SQSTM1/p62 overexpression in mice: Support for a mitochondrial ro | 48464

Journal of Neurology & Neurophysiology

ISSN - 2155-9562

SQSTM1/p62 overexpression in mice: Support for a mitochondrial role in depression, anxiety and cognition associated with Neurodegenerative disease.

4th International Conference and Exhibition on Neurology & Therapeutics

July 27-29, 2015 Rome, Italy

Michael Lamar Seibenhener

Scientific Tracks Abstracts: J Neurol Neurophysiol

Abstract :

Affective spectrum and anxiety disorders have come to be recognized as the most prevalently diagnosed psychiatric
disorders, as well as, being intimately associated with neurodegenerative disease. Among a suite of potential causes,
changes in mitochondrial energy metabolism and function have been associated with such disorders. Thus, finding proteins
that specifically alter mitochondrial functionality is important to identify molecular targets for drug discovery. The scaffolding
and mitophagy related protein Sequestosome1 (SQSTM1/p62) is a component of all known aggresomes associated with
multiple neurodegenerative diseases. It has also been recognized as playing a role in both basal mitochondrial activity as well
as, degradation of defective mitochondria by mitophagy. We have generated a transgenic mouse overexpressing SQSTM1/p62
specifically in the hippocampal region of the brain and have shown increased mitochondrial energy output and improvement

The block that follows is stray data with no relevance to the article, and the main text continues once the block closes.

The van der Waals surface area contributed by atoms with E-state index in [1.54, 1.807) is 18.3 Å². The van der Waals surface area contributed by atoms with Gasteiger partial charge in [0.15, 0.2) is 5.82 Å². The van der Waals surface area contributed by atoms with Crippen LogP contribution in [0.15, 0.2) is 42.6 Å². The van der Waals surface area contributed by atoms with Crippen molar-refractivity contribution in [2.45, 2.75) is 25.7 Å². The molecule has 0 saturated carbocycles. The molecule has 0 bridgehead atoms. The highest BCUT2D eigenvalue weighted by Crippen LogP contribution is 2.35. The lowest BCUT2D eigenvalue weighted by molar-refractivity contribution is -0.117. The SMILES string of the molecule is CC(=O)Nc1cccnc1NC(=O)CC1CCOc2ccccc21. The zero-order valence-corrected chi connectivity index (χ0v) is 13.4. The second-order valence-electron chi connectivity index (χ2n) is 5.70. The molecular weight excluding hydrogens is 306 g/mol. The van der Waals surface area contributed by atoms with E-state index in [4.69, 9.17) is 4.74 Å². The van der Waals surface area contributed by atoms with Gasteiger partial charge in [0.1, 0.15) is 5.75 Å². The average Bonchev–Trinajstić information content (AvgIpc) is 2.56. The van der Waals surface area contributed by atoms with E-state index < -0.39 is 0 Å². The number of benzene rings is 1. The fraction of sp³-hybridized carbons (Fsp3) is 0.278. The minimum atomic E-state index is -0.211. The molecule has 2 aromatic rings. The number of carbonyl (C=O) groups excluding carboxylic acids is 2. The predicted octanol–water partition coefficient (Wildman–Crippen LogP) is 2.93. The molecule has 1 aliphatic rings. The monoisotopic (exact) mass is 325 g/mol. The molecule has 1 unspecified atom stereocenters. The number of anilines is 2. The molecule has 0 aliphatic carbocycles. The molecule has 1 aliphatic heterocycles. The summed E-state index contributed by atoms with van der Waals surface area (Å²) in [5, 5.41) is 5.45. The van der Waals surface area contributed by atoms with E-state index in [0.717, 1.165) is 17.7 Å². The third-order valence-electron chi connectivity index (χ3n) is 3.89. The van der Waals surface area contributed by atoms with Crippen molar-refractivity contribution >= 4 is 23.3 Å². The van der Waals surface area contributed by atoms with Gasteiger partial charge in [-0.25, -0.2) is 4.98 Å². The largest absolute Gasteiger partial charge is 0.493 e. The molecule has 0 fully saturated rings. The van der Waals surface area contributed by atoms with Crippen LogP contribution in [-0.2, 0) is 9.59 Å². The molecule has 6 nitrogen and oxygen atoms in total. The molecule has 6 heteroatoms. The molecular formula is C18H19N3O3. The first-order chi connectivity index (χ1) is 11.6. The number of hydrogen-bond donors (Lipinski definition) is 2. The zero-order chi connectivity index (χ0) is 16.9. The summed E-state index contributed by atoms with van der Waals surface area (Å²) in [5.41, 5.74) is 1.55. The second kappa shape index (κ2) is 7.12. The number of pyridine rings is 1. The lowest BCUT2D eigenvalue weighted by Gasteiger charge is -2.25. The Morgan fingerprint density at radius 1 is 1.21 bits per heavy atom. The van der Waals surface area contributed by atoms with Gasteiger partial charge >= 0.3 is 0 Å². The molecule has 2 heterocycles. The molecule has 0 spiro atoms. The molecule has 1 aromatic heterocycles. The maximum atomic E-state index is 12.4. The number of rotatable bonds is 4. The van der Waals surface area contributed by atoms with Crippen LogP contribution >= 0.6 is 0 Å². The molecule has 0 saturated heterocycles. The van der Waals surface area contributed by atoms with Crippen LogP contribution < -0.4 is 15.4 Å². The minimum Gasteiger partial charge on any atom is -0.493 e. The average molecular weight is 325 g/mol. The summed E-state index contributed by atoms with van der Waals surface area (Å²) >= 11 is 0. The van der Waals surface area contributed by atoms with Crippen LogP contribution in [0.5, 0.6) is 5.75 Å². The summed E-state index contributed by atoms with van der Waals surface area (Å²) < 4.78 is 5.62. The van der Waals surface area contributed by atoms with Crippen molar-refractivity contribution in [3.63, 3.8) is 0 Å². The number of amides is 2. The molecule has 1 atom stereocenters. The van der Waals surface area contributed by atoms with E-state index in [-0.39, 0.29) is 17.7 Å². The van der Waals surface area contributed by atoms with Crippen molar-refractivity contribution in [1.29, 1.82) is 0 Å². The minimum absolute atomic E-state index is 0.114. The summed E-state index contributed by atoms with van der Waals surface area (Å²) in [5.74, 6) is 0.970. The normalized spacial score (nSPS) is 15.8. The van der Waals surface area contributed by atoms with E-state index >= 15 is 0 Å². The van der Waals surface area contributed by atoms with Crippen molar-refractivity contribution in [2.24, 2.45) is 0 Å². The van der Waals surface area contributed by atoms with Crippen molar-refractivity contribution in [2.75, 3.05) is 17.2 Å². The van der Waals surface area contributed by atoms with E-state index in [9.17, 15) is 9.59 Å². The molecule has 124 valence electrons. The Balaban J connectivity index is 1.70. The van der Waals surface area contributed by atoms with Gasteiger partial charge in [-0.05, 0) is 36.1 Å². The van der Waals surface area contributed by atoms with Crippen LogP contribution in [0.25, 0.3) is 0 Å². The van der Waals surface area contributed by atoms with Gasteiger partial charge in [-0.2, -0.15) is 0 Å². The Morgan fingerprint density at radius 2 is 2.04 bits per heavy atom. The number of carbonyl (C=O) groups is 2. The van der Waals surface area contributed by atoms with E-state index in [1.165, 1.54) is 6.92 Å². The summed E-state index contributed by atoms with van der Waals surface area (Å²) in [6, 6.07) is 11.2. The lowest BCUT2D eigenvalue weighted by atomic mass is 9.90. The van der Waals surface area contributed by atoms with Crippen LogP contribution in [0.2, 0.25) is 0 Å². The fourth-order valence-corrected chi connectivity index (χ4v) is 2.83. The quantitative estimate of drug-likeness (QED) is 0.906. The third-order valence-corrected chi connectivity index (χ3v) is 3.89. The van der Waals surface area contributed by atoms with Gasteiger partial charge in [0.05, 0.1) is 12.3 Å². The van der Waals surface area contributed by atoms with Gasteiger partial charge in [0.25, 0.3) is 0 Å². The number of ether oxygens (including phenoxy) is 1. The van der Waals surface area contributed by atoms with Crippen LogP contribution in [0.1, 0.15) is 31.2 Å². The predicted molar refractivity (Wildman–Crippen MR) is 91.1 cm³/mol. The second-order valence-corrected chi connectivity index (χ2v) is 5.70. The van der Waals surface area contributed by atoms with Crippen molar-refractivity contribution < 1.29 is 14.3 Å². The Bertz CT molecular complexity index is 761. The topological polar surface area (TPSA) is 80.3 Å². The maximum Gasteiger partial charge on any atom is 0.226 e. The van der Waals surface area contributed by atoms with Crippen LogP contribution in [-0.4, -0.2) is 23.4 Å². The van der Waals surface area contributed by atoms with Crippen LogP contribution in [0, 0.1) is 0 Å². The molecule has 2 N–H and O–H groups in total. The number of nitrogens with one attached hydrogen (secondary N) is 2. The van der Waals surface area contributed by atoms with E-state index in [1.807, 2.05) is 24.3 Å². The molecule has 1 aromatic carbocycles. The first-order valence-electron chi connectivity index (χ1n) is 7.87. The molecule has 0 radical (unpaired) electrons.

in transcription factor import into the mitochondrial matrix. These elevated levels of mitochondrial functionality correlate
directly with discernible improvements in mouse behavior patterns related to affective spectrum and anxiety disorders, as
well as, improvements in cognition, spatial learning and long term memory formation. With measurable improvements
in biochemical function and behavioral patterns, SQSTM1/p62 appears to be a prime candidate as a protein that improves
mitochondrial functionality while also improving behaviors related to anxiety and affective spectrum disorders making it a
potential biomarker for mitochondrial related neurodegenerative diseases.

Biography :

Michael Lamar Seibenhener received his Ph.D from Auburn University, USA. He has studied the protein Sequestosome1 for over 20 years and has published
over 30 peer reviewed manuscripts related to his work. Over the past decade, his research has focused on the role that SQSTM1/p62 and related proteins play
in intracellular trafficking and energetics within neuronal cells with special emphasis on Alzheimer’s and Alzheimer’s like neurological defects. His research is
supported by the National Institutes of Health.